Lama Mugabo, a board member at the Hogan’s Alley Society, poses for a photograph at the remaining portion of Hogan’s Alley, in Vancouver, on Wednesday, January 27, 2021. The historic black neighbourhood was demolished to make way for the construction of the Georgia and Dunsmuir viaducts in the early 1970s. THE CANADIAN PRESS/Darryl Dyck

Lama Mugabo, a board member at the Hogan’s Alley Society, poses for a photograph at the remaining portion of Hogan’s Alley, in Vancouver, on Wednesday, January 27, 2021. The historic black neighbourhood was demolished to make way for the construction of the Georgia and Dunsmuir viaducts in the early 1970s. THE CANADIAN PRESS/Darryl Dyck

Reclaiming Hogan’s Alley: Society pitches new life for historic Black Vancouver area

At the height of its vibrancy, the viaduct was an entertainment district attracting the likes of Sammy Davis Jr. and Ella Fitzgerald

When Randy Clark wants to return to the home where he spent his formative years from 12 to 16, it means gazing at a viaduct that many credit with the destruction of Vancouver’s historic Black community.

The house where Clark lived with his mother and four of his 10 siblings was demolished in 1970 alongside others that backed onto “Hogan’s Alley.”

The city approved the construction of the Georgia viaduct under a banner of “urban renewal,” but it came at a cost to those who called it home.

“That’s where the viaduct currently rests, on that piece of property,” Clark, 67, said in an interview.

Clark is part of a group hoping to see a revitalization of the area with acknowledgment of Vancouver’s Black history.

Hogan’s Alley is named for a T-shaped laneway that ran for several blocks in Vancouver’s Strathcona neighbourhood.

Black settlement in the area dates back to 1858 when governor James Douglas introduced a policy welcoming Black Californians to British Columbia. The Great Northern Railway station nearby also meant many Black porters chose Hogan’s Alley as a home in the 1920s.

The area east of downtown was also home to Italian, Chinese, Japanese, First Nations and Jewish residents, many of whom were prevented from living in other neighbourhoods by racist housing policies, said Lama Mugabo, a board member with Hogan’s Alley Society.

At the height of its vibrancy, Hogan’s Alley was an entertainment district attracting the likes of Sammy Davis Jr. and Ella Fitzgerald. Jimi Hendrix would visit his grandmother Nora Hendrix, who was an active member of the African Methodist Episcopal Fountain Chapel and cooked at Vie’s Chicken and Steak House, which was owned by Clark’s grandparents.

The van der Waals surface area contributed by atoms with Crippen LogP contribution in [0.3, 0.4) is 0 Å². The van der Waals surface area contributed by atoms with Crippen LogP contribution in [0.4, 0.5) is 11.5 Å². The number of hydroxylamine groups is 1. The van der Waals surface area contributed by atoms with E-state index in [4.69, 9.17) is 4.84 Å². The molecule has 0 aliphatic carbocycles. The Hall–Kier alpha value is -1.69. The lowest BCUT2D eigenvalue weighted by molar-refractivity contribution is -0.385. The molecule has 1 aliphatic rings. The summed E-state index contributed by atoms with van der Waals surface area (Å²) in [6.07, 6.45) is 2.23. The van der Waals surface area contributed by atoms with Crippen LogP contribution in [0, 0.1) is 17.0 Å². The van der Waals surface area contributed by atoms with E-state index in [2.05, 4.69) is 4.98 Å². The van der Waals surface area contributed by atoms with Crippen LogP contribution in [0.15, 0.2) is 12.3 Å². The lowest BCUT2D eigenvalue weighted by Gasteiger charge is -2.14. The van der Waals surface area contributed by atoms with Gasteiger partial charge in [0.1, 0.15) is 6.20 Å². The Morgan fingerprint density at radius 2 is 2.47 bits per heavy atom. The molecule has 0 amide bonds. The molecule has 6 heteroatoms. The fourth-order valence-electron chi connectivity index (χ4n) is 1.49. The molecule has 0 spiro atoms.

“It was a place where people came to party, people came to enjoy soul food, to listen to jazz. All the great musicians, when they came to town, they ended up in Hogan’s Alley,” Mugabo said.

Over the years, the neighbourhood met challenges. The city’s efforts to rezone Strathcona made it difficult for residents to obtain mortgages or loans for home improvements. Newspaper articles portrayed Hogan’s Alley as a centre of squalor, immorality and crime, the Vancouver Heritage Society says.

Clark said he remembers a lack of garbage pickup by the city compared with other neighbourhoods and debris piling up on lots. When he moved in, plans for the freeway had been announced and an exodus of residents was underway.

“It was very noticeable to me that that area where I lived was not being kept up,” Clark said.

The city began bulldozing houses in 1967 and the Georgia and Dunsmuir viaducts opened in 1972, although plans for a larger freeway never came to fruition.

“For us, these viaducts constitute the monuments of our displacement,” Mugabo said.

The impact continues as Black people move into Vancouver and find no cultural core, he said.

Mugabo moved to Vancouver in the 1980s from Rwanda and said he could relate to the story of Hogan’s Alley and was drawn to efforts to revitalize it.

“As a political refugee, I know what displacement is. Also, as a Black man, I know how violent racism has been and the impact of racism on our community,” he said.

More than 50 years after the viaducts were built, city council voted to take them down in 2015.

READ MORE: Nova Scotia symbolically repays Viola Desmond’s $26 fine from 1946 theatre protest

The society spent two years consulting the community and meeting with various city departments to submit a proposal that would allow for affordable housing, a cultural centre and business and retail space in their place, Mugabo said.

Ultimately, the society wants a community land trust on the block that would protect the area for public use under a long-term lease.

“The work we’re doing today is not about us, it’s not for us. It’s for our children’s children,” he said.

The society’s proposal has been embedded in the city’s northeast False Creek Plan, but some elements remain unfulfilled, including the signing of a memorandum of understanding with the society, Mugabo said.